Ironic that so many remember Peter Stone’s slam of Congress as incompetent, when the rest of his play book demonstrates that particular congress of men took quite an opposite view of life, and created a model for leadership we marvel at today.

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This is an edited encore post, sadly made salient today by Congress’s inaction on required spending bills.

Photo from the San Francisco Chronicle: Jarrod Zimmerman, as Edward Rutledge, makes a passionate appeal to delegates of the Second Continental Congress in the Tony Award-winning musical

Useless men? Funny quip, but the Second Continental Congress was far from a group of useless men thrown together. Photo from the San Francisco Chronicle: Jarrod Zimmerman, as Edward Rutledge, makes a passionate appeal to delegates of the Second Continental Congress in the Tony Award-winning musical “1776,” coming to ACT. Photo: Juan Davila

 


Quote of the moment: What John Adams DID NOT SAY about Congress

November 15, 2012

It’s a great line, an almost-Mark Twain-ism that makes people of all political strips smile.  It’s attributed to John Adams:

I have come to the conclusion that one useless man is called a disgrace; that two are called a law firm; and that three or more become a Congress!

There’s a problem: John Adams didn’t say it.

It’s a line from the 1969 Broadway musical comedy 1776!

The character John Adams in the play said it.

Playwright Peter Stone, Theatrical Rights image

Playwright Peter Stone wrote the witticism attributed to John Adams.  Theatrical Rights image

We should more accurately attribute it to the play’s book’s author, Peter Stone.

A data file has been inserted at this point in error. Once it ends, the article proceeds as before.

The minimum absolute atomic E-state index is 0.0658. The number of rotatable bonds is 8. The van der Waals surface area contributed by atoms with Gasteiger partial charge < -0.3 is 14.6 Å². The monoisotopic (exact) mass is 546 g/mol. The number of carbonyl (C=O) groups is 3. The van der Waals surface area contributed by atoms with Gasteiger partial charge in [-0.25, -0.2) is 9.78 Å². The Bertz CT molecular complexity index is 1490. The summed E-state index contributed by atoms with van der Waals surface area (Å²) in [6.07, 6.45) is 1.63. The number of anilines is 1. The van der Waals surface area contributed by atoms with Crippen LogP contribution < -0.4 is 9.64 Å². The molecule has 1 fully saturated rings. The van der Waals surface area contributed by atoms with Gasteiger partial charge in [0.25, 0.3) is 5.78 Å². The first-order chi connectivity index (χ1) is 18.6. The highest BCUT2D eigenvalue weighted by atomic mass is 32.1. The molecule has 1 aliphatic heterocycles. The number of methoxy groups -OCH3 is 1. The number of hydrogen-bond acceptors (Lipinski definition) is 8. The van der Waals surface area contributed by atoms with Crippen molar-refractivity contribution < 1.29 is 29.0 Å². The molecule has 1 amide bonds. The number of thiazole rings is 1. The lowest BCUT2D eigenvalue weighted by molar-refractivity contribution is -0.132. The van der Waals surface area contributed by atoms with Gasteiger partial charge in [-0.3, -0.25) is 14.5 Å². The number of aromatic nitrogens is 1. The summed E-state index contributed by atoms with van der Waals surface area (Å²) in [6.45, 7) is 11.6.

What John Adams did not say about Congress, Peter Stone wrote.  Such wit deserves proper attribution.

Mention of “law firms” gives away the origin’s being much later than Adams’s — Adams died, as you know, on July 4, 1826, the 50th anniversary of the Declaration of Independence.   “Law firms” is 20th century language.

A day after Fulbright & Jaworski LLC announced a merger with Norton Rose, one might almost wish that law firms would be just three people.  Norton Rose Fulbright starts out with 3,800 lawyers in 55 offices around the world.  [Conflict of interest note:  My spouse works at Fulbright & Jaworski.]  The distaste with lawyers in the Stone quote also doesn’t ring to the times of the American Revolution.  Good lawyer jokes probably existed then, but they didn’t really rise until the lawyerly pettifogging of the 19th century — see Dickens’ Mr. Bumble in Chapter 51 of Oliver Twistor the entire text of Bleak House, for examples.   Twain joked about Congress, but a joke about both Congress and lawyers probably was rare before 1910.  (I am willing to be disabused of this idea, if I am wrong . . . comments are open.)

Wikiquote’s rapid improvement provides us with a good check on whether Adams said it — Wikiquote points us clearly to Peter Stone instead.

Stone died in 2003, much underappreciated if you ask me.  Stone might be said to be among the greatest ghost speechwriters in history based on 1776! alone,  creating lines for John Adams, Ben Franklin and Thomas Jefferson — three of the greatest authors and (sometimes reluctant) speakers of their day, and of all history.  Stone’s plays include Titanic and Two by Two, his screenplays include Charade, Arabesque, Mirage, The Taking of Pelham 123, and Father Goose.